• Prototype can now be worn

    AccidentalRebel20 hours ago 0 comments

    The first prototype for the TIRO Watch (Time is Running Out) can now finally be worn and tested under real world conditions. It looks ugly and too pink right now, but aside from that everything works!

    After wearing the prototype I immediately noticed how weak the vibration of the motor was. This makes sense because the vibration motor now needs to vibrate while attached to the back side of the casing not unlike when it was vibrating freely when it was running on a breadboard.

    A quick fix I made was that I removed the Resistor 1 in the circuit (At 47 ohms) and placed a wire in it's place (See below image). This made the vibration stronger making it easier to notice. A downside to this change is that the current draw will increase. I have not measured it but based on previous experiments it should be around 20mA more.

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  • Found a new case

    AccidentalRebel4 days ago 0 comments

    Initially I was planning to use the case of a bluetooth dongle as the container for my prototype. Even though I said that aesthetics is not important for now, it did bug me that the case did not look like a watch at all.

    I reasoned to myself that in order for me to properly evaluate my prototype, I need to be able to wear it as a watch. To most makers this is an easy problem thanks to 3D printing. Sadly, I don't have one so I have no choice but to use whatever is lying around.

    Here's a toy watch that I "borrowed" from my daughter (She's 4, she wouldn't mind).

    Opening it up shows that there is a lot of room for my project.

    There was actually too much room that I cut it so it's not too bulky. So it turned from this:

    To this:

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  • Planning the perfboard layout

    AccidentalRebel5 days ago 0 comments

    I am now moving to the next stage of my prototype, which is moving the circuit from the breadboard to perfboard. This means no more new hardware features will be added anymore, at least for this version of the project. I have plans on adding an on-off button and hooking up external clock, but that would be for the next iteration.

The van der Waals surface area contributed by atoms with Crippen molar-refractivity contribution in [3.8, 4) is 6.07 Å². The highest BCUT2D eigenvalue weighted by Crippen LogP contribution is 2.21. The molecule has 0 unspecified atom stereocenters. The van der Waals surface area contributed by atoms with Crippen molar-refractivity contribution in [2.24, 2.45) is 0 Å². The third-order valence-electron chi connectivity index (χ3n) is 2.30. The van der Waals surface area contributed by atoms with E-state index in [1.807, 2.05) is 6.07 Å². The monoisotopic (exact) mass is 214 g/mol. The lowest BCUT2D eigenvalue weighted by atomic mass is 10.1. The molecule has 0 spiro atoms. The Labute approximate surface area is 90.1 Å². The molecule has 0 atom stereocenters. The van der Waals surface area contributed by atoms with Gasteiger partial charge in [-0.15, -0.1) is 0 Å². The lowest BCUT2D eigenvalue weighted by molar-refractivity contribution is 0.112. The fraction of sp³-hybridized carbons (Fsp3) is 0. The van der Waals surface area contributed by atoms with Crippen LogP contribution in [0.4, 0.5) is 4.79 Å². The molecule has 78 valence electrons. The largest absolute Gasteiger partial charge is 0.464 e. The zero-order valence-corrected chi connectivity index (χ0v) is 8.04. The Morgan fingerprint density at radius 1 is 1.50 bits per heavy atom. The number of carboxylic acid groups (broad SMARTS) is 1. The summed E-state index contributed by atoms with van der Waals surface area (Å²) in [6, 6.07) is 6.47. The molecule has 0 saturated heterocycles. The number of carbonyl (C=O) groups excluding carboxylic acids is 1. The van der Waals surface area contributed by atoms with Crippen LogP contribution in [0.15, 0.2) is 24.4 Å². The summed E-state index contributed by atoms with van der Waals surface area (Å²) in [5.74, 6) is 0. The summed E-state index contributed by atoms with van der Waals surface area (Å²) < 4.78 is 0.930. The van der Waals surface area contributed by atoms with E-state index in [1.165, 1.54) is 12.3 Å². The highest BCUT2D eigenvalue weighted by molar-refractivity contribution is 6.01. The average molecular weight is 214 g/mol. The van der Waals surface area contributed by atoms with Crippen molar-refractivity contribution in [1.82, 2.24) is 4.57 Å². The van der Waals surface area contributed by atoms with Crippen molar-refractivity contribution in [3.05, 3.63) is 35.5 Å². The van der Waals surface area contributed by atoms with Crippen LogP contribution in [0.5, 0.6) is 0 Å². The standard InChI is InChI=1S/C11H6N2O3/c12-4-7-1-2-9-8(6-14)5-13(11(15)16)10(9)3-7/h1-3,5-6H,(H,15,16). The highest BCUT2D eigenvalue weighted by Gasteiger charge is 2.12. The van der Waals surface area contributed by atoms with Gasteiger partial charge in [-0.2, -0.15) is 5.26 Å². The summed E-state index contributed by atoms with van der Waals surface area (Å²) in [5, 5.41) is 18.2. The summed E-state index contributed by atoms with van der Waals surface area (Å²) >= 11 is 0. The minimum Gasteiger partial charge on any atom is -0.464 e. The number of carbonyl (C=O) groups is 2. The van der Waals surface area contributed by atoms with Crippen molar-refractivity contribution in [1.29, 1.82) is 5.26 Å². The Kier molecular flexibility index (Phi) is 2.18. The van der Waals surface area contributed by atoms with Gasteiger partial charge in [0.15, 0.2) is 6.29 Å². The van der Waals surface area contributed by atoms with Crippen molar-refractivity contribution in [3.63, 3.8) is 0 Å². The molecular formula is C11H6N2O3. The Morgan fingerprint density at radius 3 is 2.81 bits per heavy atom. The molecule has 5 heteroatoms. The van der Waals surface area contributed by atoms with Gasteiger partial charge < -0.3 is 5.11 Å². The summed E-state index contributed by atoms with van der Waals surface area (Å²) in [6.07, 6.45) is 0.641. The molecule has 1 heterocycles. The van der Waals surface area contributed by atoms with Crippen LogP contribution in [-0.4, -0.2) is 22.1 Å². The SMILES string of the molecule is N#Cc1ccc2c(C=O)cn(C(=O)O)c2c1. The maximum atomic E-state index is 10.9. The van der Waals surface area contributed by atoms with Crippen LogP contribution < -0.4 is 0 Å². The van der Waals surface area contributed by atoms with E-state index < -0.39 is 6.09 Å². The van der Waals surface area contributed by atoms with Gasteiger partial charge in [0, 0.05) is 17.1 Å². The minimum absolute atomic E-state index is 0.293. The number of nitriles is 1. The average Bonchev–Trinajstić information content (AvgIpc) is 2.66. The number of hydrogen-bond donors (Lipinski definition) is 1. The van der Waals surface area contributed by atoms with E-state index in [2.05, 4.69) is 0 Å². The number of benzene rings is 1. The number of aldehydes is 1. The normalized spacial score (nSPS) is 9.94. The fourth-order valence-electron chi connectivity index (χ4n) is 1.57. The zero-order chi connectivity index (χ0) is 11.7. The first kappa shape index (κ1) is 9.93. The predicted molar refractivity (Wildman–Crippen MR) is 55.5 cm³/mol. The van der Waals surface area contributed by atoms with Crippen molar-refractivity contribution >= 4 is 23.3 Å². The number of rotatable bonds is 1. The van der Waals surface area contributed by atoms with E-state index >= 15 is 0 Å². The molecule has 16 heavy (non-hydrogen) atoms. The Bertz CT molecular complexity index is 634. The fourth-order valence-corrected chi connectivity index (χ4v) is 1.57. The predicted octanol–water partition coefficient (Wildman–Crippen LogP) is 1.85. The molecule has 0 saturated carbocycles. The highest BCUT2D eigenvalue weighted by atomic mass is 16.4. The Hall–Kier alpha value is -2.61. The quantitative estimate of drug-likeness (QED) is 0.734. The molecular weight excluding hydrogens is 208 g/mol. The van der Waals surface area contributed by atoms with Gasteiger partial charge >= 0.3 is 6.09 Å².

Before I could do the move I needed a container first. Sadly, 3D printing a case is out of my reach at the moment, so I have to make do with using the shell of a car Bluetooth device that I have lying around.

    Using this case means that I can't be able to wear it as a watch. I was thinking of drilling holes on the sides and slip a watch band through the case. It would not look good but since it's only a prototype, aesthetics is not my priority at the moment.

    Thankfully, the CR2032 coin cell fits perfectly! I just had to modify the arrangement and placement of the components and ended up with the one below:

    The top image is the top view of the prototype with the components shown, while the bottom image shows the solder connections underneath.

    It's a bit tight but I am very happy with the placement. The disc motor I'd have to secure to the casing in some way to make sure that the vibration is more pronounced. Maybe tape it to the top wall, or maybe put it at the bottom of the board? We'll see.

    I'll be starting the soldering possibly this weekend.

  • Uploaded code to Github

    AccidentalRebel03/12/2019 at 02:17 0 comments

    The results of my recent tests have proven that my code is working and that I can now be confident in sharing it. Here's a link to the repository.